CAT | Cinema
Synopsis: The United States of America have long been gone. In its place, between the Appalachians and the Rockies, is now the country of Panem, consisting of 12 districts and the Capitol.
Many years ago the 13 districts rose against the Capitol and paid a high price for it. The riot-leading district was completely annihilated. And the 12 other districts have to endure a humiliation every year which proves the total superiority of the Capitol.
Every year each district has to send a girl and a boy between the ages 12 and 18 to the Capitol – where these 24 kids will fight each other until only one survives: The Hunger Games.
My Opinion: Originally I had planned to read the book completely before I watch the movie. Didn’t turn out that way. I just made it to the point where Katniss has her fiery ride into the Arena.
My problem with the movie was that there was no real suspense building up. Sure I didn’t know if Peeta was going to survive, but still. The book on the other hand was very interesting to the point where I read it.
And even the end left me hanging because there was no scene that hinted at what was coming next. Let me make the comparison to The Lord of the Rings: The Fellowship of the Ring here: At the end of the movie it was clear that Frodo and Samwise would be travelling towards Mordor and Aragorn, Legolas and Gimli would try to rescue Merry and Pippin from the Orcs. The question “What now?” didn’t come up. The Hunger Games on the other hand simply ended. Some viewers who are not aware that this is a trilogy will probably scratch their heads even more.
I don’t want to assume anything yet since it’s well known that movie sometimes interpret their original material rather freely but I wasn’t pleased with the actual ending of the movie either.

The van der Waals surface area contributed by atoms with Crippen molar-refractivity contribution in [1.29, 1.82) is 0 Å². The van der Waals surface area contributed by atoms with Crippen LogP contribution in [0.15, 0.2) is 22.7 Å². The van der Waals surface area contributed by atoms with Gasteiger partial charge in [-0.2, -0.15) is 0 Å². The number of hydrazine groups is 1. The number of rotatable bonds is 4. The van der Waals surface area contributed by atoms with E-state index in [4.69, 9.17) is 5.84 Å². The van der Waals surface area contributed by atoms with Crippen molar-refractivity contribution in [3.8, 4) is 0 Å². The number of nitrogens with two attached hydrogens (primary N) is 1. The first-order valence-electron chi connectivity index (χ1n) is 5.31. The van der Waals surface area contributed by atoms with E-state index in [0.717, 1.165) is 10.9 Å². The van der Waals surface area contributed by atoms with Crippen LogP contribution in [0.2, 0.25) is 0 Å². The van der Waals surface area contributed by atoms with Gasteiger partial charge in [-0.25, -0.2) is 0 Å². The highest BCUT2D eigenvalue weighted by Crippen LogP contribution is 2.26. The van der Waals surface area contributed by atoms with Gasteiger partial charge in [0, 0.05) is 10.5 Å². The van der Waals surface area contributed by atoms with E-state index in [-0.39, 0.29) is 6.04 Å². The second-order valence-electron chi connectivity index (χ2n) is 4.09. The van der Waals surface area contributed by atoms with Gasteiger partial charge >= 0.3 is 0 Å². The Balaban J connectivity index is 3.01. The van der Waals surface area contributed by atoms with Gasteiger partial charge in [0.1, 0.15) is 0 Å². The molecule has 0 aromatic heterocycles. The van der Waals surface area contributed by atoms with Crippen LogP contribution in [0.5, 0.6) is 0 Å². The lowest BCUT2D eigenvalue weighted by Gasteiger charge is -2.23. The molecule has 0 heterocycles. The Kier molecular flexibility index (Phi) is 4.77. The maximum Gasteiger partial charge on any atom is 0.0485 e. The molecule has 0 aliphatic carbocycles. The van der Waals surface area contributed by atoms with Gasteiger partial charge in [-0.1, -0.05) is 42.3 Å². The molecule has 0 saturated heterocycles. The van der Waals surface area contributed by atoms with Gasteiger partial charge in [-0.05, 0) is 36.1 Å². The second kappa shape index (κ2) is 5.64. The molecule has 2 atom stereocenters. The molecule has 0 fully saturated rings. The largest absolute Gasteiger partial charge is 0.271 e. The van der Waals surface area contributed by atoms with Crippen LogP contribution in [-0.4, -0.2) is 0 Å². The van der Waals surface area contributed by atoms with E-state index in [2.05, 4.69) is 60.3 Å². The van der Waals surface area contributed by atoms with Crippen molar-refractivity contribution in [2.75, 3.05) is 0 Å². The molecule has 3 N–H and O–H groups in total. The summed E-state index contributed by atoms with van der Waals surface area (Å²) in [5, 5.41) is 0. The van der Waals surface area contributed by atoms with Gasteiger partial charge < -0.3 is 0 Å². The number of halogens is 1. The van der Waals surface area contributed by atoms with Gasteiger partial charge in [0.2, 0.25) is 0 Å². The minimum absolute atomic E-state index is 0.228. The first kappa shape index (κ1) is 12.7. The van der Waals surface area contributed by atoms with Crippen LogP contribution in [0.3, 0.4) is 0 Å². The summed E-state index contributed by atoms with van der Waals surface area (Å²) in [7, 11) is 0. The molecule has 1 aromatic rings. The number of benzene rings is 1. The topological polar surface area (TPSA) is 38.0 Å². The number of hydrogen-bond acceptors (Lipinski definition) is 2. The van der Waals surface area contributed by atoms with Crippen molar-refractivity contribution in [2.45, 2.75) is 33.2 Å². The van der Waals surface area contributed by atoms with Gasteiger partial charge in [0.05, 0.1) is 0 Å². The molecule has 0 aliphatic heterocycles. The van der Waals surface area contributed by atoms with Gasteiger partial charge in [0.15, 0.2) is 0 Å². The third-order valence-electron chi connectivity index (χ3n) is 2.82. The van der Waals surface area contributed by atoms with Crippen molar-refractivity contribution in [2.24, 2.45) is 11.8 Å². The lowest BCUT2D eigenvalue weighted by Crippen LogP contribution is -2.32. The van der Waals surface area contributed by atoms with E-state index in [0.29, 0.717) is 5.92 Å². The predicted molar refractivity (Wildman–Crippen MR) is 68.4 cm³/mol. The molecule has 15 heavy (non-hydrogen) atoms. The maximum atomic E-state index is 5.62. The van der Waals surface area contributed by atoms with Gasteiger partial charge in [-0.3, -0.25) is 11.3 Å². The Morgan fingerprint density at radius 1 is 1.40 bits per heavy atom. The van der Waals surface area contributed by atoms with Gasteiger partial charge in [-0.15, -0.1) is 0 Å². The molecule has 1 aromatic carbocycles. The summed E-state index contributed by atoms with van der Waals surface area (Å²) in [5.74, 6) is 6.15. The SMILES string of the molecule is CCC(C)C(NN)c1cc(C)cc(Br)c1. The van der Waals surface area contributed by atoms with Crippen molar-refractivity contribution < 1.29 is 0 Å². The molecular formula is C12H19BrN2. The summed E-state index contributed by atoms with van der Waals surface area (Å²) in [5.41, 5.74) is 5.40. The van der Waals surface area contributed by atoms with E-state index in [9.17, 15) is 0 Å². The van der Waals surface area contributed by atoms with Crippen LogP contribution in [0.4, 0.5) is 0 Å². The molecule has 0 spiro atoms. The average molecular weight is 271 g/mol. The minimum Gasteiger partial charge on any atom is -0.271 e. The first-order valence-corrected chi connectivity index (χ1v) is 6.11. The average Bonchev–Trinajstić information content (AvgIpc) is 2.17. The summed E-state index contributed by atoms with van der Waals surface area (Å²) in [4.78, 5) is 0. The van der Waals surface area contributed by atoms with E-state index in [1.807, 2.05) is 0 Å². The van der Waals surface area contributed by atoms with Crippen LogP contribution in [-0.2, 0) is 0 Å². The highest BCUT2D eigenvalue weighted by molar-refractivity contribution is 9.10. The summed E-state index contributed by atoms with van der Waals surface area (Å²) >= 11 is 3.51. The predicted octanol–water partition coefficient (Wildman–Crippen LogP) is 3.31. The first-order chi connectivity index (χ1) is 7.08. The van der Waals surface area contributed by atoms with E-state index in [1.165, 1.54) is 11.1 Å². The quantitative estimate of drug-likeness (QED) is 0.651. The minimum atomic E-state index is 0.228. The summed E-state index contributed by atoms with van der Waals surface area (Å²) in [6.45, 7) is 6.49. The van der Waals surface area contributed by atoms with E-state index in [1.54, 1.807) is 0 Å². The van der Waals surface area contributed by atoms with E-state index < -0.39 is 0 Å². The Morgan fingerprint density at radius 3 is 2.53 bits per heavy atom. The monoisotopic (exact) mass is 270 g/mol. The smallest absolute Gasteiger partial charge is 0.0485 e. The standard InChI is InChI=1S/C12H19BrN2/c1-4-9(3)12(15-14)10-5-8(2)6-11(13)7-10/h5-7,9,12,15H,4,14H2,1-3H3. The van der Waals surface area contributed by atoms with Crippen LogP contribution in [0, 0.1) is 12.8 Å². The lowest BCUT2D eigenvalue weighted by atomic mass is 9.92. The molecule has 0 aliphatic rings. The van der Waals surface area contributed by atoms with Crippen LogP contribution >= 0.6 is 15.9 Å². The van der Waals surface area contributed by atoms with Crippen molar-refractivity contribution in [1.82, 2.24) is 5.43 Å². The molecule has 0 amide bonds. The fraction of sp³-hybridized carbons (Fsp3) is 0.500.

Spoiler (mark to read):
I would have wished that – when there were only three left and were standing on the transporter – they simply had refused to continue this farce. Now it’s more of a cliché ending where everyone from District 1 is simply a mindless killer. Also the closing interview would have been a good place to stir things up a little. Instead she played nice and did what her mentor told her to do. I hope her motivation is better explained in the book.
January Jones (Mad Men)
Bruno Ganz (Downfall)
Diane Kruger (Inglourious Basterds)
Frank Langella (Masters of the Universe, Dave)
Dr. Martin Harris (Neeson) and his wife (Jones) arrive in Berlin to attend a bio-tech conference. He has to return to the airport because he left a briefcase there and his cab has a crash. When he wakes up in the hospital four days later he’s not Dr. Harris anymore. Someone else is Dr. Harris and even his wife doesn’t recognize him anymore. What the hell is going on?
I watched this in the theatre (german dubbing) yesterday. I liked that the whole picture took place in my hometown (Berlin) and that it actually was Berlin (and not just a canadian stand-in ). I found it amusing that in the dubbed version the only person speaking with an accent was Gina (Kruger) – a german actress.
When I first saw the character played by Bruno Ganz (I never saw Downfall and didn’t recognize him) I immediately said “I bet he was with the Stasi” (former east-german secret service) and I was proven right that very minute. What I also liked about this character was that he pointed out that the whole plot didn’t make much sense – until the reveal.
The Germans were a bit “too german” sometimes, like when Dr. Harris had to ID himself just to get into the conference room, even though he was on the guest list. The same thing with the cheap hotel just to keep him from getting a place to sleep. And the nurse: “Gretchen Erfurt”. Seriously?
When I saw Langella I also instantly knew that he was the baddie. Except for Superman Returns (Perry White) I can’t remember him not playing a baddie (He was Skeletor AND Nixon!!!).
The plot reveal had his ups and downs, for example
Spoiler (mark to read):
IMHO they didn’t really explain how they knew that these plants where the passwords to the files and why Jones’ character was so hell-bent on stopping the bomb that she risked getting herself blown up.
The other big plot holes I noticed where these:
Spoiler (mark to read):
1) Jones’ character was very cavalier about that briefcase at the airport. That makes sense for her character-in-character, the doctor’s wife, but not her actual character.